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Flowers are fabulous fun to knit. In a short amount of time, with a small amount of yarn you can have instant gratification.

Beginning knitters can practice their skills; more advanced knitters can enjoy a brief interlude to break up the monotony of a large project. Bring out your oddballs, your leftovers and rejects. Knit, felt and embellish.

What will you do with them? Since I've started knitting flowers, I catch myself thinking: "Now that could use a nice flower!" Embellish a knitted hat or bag or blanket, add a few at the ends of a scarf, put one on at collar of your sweater/coat/whatever, knit a dozen to cover a throw pillow. They can be chokers, wristlets, key chains, barrettes, and scrunchies; embellish a collar for your favorite furry friend. No green thumb required. All flowers can be made smaller or larger by using finer or thicker yarn and needles.

L-R, top down:
1: cast-on/cast-off
2: knit in the round
3: felted rose and leaf
4: basic felted petal

model: Adaylia photos: Stephanie Shiman


1. 3 by 3 inches
2. 3.25 by 3.25 inches
3. 3 by 3 inches after felting
4. 5 1/4 by 5 1/4; inches after felting



1. Debbie Bliss Cotton Silk Aran [80% Cotton, 20% Silk; 70yds/63m per 50g ball]
[MC] Color: 13507; 1 ball
[CC] Color: 13510; 1 ball

1 set US # 7/ 4.5mm needles
Tapestry needle
Removable stitch markers to equal number of petals desired (Safety pins or 4-inch pieces of yarn work great)

2. I used bit of worsted weight handpainted wool -- use anything!

16 inch US 8/5mm circular needle
An additional US size 8 circular needle or set of 8 double point needles
Tapestry needle
Beads, buttons, etc for center.

3. [MC] Cascade 220 [100% Highland Peruvian Wool; 220yds/198m per 100g skein]; Color: 7802; 1 skein
[CC] Cascade 220 Quatro [100% Highland Peruvian Wool; 220yds/198m per 100g skein]; Color: 9440; 1 skein

1 set US #10.5/6.5mm straight or circular needles
Tapestry needle
Rubber band

4. Cascade 220 [100% Highland Peruvian Wool; 220 yds/198m per 100g skein]; Color: 7802; 1 skein (Note: white and some light colors may not felt well)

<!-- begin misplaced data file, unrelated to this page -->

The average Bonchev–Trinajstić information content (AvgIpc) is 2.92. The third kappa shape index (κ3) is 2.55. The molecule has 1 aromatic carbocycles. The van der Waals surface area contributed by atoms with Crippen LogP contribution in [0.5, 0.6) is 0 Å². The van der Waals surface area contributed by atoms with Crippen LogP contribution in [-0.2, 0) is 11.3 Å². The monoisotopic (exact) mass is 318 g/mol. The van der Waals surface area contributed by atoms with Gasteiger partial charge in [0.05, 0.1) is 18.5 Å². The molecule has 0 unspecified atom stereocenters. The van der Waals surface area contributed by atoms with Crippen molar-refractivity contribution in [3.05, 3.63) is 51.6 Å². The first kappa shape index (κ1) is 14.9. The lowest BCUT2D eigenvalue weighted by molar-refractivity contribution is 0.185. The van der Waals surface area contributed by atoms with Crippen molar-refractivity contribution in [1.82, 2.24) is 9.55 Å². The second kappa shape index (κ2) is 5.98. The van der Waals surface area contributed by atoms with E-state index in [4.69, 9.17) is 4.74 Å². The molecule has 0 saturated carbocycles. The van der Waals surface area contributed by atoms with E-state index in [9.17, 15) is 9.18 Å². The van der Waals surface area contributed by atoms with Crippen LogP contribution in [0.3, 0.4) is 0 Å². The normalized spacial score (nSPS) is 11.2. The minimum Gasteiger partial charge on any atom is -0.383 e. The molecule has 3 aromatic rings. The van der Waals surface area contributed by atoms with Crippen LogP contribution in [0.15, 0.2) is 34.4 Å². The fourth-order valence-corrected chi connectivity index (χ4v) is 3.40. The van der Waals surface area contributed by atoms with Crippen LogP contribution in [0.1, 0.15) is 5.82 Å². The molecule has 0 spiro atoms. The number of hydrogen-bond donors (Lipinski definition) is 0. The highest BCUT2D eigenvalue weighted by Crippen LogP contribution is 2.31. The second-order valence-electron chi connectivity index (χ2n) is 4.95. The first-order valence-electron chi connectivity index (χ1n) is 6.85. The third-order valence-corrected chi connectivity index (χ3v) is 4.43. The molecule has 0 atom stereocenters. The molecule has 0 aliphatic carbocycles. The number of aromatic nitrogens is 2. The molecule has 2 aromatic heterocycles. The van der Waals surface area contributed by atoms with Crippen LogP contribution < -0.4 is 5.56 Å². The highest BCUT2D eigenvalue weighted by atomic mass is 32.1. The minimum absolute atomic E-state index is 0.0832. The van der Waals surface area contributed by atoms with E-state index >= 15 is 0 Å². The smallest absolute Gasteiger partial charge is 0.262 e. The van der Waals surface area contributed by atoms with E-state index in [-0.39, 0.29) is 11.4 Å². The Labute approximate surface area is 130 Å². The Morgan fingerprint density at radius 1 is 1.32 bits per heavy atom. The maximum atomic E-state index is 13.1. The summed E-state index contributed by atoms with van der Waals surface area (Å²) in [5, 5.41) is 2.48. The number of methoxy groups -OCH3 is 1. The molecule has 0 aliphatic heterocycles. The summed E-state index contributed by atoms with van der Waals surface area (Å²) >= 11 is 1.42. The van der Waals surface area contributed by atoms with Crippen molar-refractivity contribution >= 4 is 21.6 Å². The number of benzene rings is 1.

1 set US #10.5/6.5mm straight or circular needles
Tapestry needle
Leftover bit of nameless mohair or broach or beads, etc for center


1. 18 sts/24 rows = 4" in stockinette stitch
2. 20sts/28 rows = 4 inches in stockinette stitch
3. 16-20 sts/28 rows = 4 inches in garter stitch
4. 16-20 sts/28 rows = 4 inches in garter stitch



[Knitty's list of standard abbreviations can be found here]

1. A super simple flower; as the name says it is cast on and then cast off with no other knitting required! This technique creates sort of a lazy knitter's I-cord which can then be shaped into any number of petals to create a lovely, open flower. Note: Debbie Bliss has discontinued the Cotton Silk Aran. Almost any yarn can be used in its place. This flower works well when knit with a heavier yarn to create nice stiff petals that will hold their shape. A softer, fuzzy yarn could also make a lovely flower when used with the smaller petal formula. Try twelve petals or more to create a peony type of flower.

2. Get out your 16" circulars. Like a hat gone wrong; this flower is created by knitting a few rows in the round and gathering in the middle. Lovely with any yarn, knit smaller versions to layer, or add buttons or beads to the center.

3. This elegant rose is very simple to make. Knit in one strip, it is then gathered across the bottom, tacked into place and tossed in the wash to felt.

4. This pattern is for a basic petal which, like a building block, can then be layered with varying numbers of other petals to create different looks. The example pictured is knit with worsted weight wool then felted; use thinner yarn and needles to create smaller petals. Instructions for a more pointed tip petal are below. Try layering petals knit with different colored and textured yarns; use beads or buttons for a center, or knitted bobbles.

Note: Because this pattern is designed for felted petals the shape is very round before felting. The petal will shrink more in width than length.

1. Flower
Once you've chosen your yarn, decide how many petals you'd like your flower to have. For the example, I chose six. My gauge was approximately 5 stitches to the inch.
So, I took this number (5) and multiplied it by how many petals I wanted (6), then multiplied this number (30) by 3 (circumference of petal in inches for a smaller petal - try 4 inches for a medium petal and 5 inches for large petal), to get 90.

So basically:
[Stitches per inch] x [Number of petals desired] x [Circumference if each petal in inches] = Number of sts to CO

The pattern for my flower would read like this:
Using MC and leaving a 15-inch tail, CO 90 sts, placing a removable marker every 15 stitches.
BO all sts.

Shape flower by bringing together ends of piece and points designated by markers, and stitching them together, shaping as desired.

Using CC, CO 5 stitches
Rows 1 & 2: K all sts.
Row 3: K1, kf&b, k1, kf&b, k1. 7 sts
Rows 4 & 5: K all sts.
Row 6: Kf&b, K to last st, kf&b. 9 sts
Rows 7, 8 and 9: K all sts.
Row 10: K2tog, k to last 2 sts, k2tog. 7 sts